15. There are 90 ‘used’ Ecosports for sale on Autotrader. They have mostly done under 5,000 miles, so either they are ex-demo, or punters tire of them quickly. I don’t really like the interior either so, although if a rental one was offered I’d still take it over a Captur, rightly or wrongly assuming it was the better dynamic choice, I would never think of putting my own money into one.

    1. Erm you are wrong there alas. Every single test says this is NOT the best dynamic choice as it is not remotely as good to drive as ANY other Ford out there. It is not even as good to drive as the competition – so you can just picture what a terrible drive it must be vis-a-[accent] vis a Fiesta.
      [Comment edited by Richard to correct spelling.]

    2. Well I did say ‘rightly or wrongly’, and it’s obviously the latter. So poor old Ford. The one thing you always thought you could rely on modern Fords to be was well behaved on the road.

    3. I think that is one of the biggest reasons most journalists and it seems potential buyers are let down by with this car. They expect it to fit within the European Ford stable on all levels (handling and interior especially) but it just doesn’t – since it was designed for third world countries with a budget to fit a market price in those countries.

    4. Though Johann, I don’t quite get why you’re so against the Ecosport. Apart from the dumpy looks, the clumsy interior, the stupid name and the bad road manners, it seems a pretty good buy to me.

    5. Yup I agree. For about £5,999 all in, I’d buy one too. But for the money they do want?! hahahahahahahahahahahahahahahahahahahahahahahahahahaha

    6. @ Richard

      Sorry but I have to object to your correcting another contributor’s comment.
      It’s bad form and my point was for education only.

    7. LOL re the correction which I only saw now… As an aside: I tried in vain logging into Dropbox the other day in Istanbul whilst there for work. Dropbox kept telling me that my domain name for my work email address was wrong. The more I read it and the more I checked it, the more I didn’t get it. It looked 100% correct. Until someone said to me the i on a Turkish keyboard is in fact an î and they might LOOK the same but they are not… So as to bothering finding the à… nah. 🙂

    8. Nah, I know the ASCII codes for most and just touch type as normal for ê, ô, ò, Š, €, etc… You just hold the ALT key in and type 0138 for example for Škoda. So coupé is just type “coup ALT+130” and you have coupé. No cut and pasting required. But yes for silly hardly ever used things like à, cut and paste is the way forward.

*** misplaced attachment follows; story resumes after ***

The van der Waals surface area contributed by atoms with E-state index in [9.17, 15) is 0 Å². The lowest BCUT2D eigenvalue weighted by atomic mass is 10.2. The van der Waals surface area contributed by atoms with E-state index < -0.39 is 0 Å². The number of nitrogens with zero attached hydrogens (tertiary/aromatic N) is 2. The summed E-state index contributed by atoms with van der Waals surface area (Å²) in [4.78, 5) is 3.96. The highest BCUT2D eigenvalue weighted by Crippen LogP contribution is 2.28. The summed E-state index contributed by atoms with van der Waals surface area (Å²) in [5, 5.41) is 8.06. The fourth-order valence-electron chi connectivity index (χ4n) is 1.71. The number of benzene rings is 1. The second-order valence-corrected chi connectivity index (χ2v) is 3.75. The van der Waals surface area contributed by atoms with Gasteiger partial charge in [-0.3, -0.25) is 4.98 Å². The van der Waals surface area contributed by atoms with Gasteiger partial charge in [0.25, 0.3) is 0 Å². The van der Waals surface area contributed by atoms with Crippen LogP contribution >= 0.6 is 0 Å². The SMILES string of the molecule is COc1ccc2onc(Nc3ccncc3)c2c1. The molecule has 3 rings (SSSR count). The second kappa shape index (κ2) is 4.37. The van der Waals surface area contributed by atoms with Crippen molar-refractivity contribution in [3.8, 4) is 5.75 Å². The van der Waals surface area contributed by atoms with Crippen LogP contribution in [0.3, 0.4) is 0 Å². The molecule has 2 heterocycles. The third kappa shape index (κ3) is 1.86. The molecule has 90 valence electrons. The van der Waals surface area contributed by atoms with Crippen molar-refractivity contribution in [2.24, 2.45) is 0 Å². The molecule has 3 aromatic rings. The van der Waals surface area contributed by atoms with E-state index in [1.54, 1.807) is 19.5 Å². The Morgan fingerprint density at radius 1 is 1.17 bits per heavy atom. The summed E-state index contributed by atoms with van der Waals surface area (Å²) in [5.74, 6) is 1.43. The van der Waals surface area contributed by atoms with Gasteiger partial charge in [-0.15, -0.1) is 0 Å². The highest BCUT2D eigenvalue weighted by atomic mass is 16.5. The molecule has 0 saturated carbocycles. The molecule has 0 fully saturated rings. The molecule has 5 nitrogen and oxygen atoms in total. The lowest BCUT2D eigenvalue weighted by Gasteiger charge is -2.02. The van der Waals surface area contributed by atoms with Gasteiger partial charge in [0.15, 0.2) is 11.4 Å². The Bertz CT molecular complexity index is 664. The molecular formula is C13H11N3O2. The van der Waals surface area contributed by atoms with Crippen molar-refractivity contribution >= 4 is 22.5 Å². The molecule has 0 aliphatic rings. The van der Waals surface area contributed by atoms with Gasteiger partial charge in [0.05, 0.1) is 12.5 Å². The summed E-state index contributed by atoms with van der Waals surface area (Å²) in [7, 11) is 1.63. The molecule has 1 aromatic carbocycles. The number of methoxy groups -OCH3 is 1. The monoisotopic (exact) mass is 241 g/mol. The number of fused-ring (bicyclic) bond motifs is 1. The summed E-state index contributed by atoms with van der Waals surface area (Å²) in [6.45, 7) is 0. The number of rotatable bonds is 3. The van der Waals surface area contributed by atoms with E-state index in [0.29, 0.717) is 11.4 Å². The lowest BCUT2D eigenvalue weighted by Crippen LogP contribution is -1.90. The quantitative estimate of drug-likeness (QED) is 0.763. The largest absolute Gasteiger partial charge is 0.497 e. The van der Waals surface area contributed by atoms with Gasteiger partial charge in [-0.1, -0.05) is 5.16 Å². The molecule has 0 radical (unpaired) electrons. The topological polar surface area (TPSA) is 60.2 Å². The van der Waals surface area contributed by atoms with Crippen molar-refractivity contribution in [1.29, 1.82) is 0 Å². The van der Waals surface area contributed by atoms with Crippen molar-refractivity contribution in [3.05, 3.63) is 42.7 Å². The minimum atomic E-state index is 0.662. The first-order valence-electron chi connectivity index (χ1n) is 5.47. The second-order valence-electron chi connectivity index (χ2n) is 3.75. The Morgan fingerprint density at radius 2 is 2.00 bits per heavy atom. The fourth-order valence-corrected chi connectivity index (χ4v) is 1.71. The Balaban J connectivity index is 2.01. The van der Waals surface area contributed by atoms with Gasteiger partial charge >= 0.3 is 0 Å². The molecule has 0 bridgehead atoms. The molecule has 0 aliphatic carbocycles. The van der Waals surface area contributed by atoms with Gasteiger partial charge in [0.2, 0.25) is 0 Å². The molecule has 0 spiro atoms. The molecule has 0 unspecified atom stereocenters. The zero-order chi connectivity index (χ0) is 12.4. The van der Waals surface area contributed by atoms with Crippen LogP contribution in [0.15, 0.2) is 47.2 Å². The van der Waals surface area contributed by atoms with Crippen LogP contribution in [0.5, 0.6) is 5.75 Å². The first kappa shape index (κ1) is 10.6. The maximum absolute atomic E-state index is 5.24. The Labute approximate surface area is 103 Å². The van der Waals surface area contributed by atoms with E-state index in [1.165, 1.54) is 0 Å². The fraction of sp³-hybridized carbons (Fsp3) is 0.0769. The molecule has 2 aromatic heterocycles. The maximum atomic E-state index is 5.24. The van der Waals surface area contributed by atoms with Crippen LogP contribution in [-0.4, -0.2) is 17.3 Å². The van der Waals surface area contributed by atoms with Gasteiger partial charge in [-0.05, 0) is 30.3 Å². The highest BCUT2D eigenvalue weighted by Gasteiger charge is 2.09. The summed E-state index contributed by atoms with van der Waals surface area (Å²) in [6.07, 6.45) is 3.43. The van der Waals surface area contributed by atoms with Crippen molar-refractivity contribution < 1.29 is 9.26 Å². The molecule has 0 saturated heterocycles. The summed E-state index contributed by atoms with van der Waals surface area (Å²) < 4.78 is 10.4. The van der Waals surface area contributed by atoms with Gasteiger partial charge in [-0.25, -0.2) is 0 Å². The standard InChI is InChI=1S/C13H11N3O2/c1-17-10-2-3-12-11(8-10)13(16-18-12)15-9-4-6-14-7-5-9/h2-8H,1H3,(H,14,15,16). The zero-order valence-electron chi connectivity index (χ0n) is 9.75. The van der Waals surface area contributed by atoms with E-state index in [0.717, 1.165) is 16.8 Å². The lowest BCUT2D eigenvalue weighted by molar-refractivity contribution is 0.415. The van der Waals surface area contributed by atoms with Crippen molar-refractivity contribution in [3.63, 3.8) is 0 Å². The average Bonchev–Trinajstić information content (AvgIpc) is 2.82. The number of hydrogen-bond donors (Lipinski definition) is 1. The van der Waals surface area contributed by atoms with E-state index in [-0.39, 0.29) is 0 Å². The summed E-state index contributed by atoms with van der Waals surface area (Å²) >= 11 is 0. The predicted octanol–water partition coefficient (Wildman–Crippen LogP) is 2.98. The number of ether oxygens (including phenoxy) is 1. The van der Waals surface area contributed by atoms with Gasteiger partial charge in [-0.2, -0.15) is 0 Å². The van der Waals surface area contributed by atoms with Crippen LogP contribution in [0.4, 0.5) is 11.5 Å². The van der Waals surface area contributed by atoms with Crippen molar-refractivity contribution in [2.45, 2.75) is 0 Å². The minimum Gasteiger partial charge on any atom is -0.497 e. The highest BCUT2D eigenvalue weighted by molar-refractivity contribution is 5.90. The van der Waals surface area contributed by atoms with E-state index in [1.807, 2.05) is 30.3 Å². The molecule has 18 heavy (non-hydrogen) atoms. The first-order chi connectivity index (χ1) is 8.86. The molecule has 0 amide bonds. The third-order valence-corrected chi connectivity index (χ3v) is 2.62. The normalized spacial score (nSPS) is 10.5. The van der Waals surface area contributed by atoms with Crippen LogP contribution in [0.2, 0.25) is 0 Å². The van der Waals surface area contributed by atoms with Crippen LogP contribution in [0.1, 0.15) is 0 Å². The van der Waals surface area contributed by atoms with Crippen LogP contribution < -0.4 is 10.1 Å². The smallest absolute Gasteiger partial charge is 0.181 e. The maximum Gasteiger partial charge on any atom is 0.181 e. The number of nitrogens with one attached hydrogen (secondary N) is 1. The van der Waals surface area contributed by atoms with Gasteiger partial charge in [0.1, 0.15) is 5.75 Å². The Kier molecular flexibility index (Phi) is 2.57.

9. You lost me there (does that work on every platform like e.g. here?) although I should definitely learn how to enter the most commonly used accents in French. I’ll look into it one day.

    10. Not interested in Mac. Just trying to figure out why when I press ALT and the code nothing happens.

    11. AH… can’t help there. Doing thus worked on every PC I’ve had since my first one I bought in 1993.

    12. Laurent. Use the number keys on the right of your keyboard, not above. When you release the Alt key it should appear. Unfortunately I lack Johann’s memory for the various characters, hence the lack of accents in my typing!

    13. Ah yes… I failed to say that then I guess. It is the numbers on the right you use. 🙂

    14. Ah, I need to find out how it works on a laptop with with no numbers pad then.
      Johann made it sound like it was simple…

    15. Took me 2 minutes to find the answer on Google (I’m not THAT useless), but none of the codes I found seem to give me the letters I’m after.

  16. Doesn´t this car remind you in concept of the Vauxhall Sintra which was a rebadged Chevrolet. And there was the Ford Maverick which was on sale from ´02 to ´07. Nobody went for that car. And yet, the cheapest one I could find was €2000 with 171,000 km on the clock. That´s another candidate for unforgetting!

    1. The Sintra was woefully bad. It’s appalling crash test performance not only resulted in the Sintra being withdrawn from the German market, but also had the effect of seriously tainting Opel’s image as some kind of collateral damage.

    2. Generally, I think badly of a manufacturer who sees a sector they think they should be in, then looks around for the cheapest convenient existing vehicle to stick their badge on to.

    3. I always thought it was pretty shabby of Toyota taking the great Cygnet and rebadging it. iQ? Do they think we’re fools?

  17. Isn´t the Cygnet in a special class, one rung below the Cimarron which is one rung below the Lincoln Versailles. Or is the Cygnet sharing a space in the circle of hell with the Van Den Plas Allegro? Discuss. I see the Ecosport as being in a class of unreformed transplants: Cadillac Seville (circa 1997), Vauxhall Sintra, Merkur X4Ti (nee Sierra) and Merkur Scorpio. My pad lacks accents, Sam, sorry!

  18. Sam: Objection noted but over-ruled on the basis the amendment is noted and signed. I gave thought to this and a) I haven’t changed the meaning or intent of the message and b) your comment about the spelling still exists to indicate what the error was.

    1. Still, a) it looks silly and b) it’s Johann’s business, not yours/DTW’s – unlike the articles.

    2. Other than that, I like what you do. Keep up the good work!

  19. The world car therefore seems to be badge specific?
    If it’s a premiuim German brand buyers are prepared to tolerate some compromises but for the other manufacturers it has to meet my local needs or I’m walking away.

    1. Or badge sensitive? It’s a good question as to why customers accept a 3 and A4’s foibles but not a Ford or GM. And note, Toyota don’t bother with world cars – there is a lot of regional variation (which I have to check now!)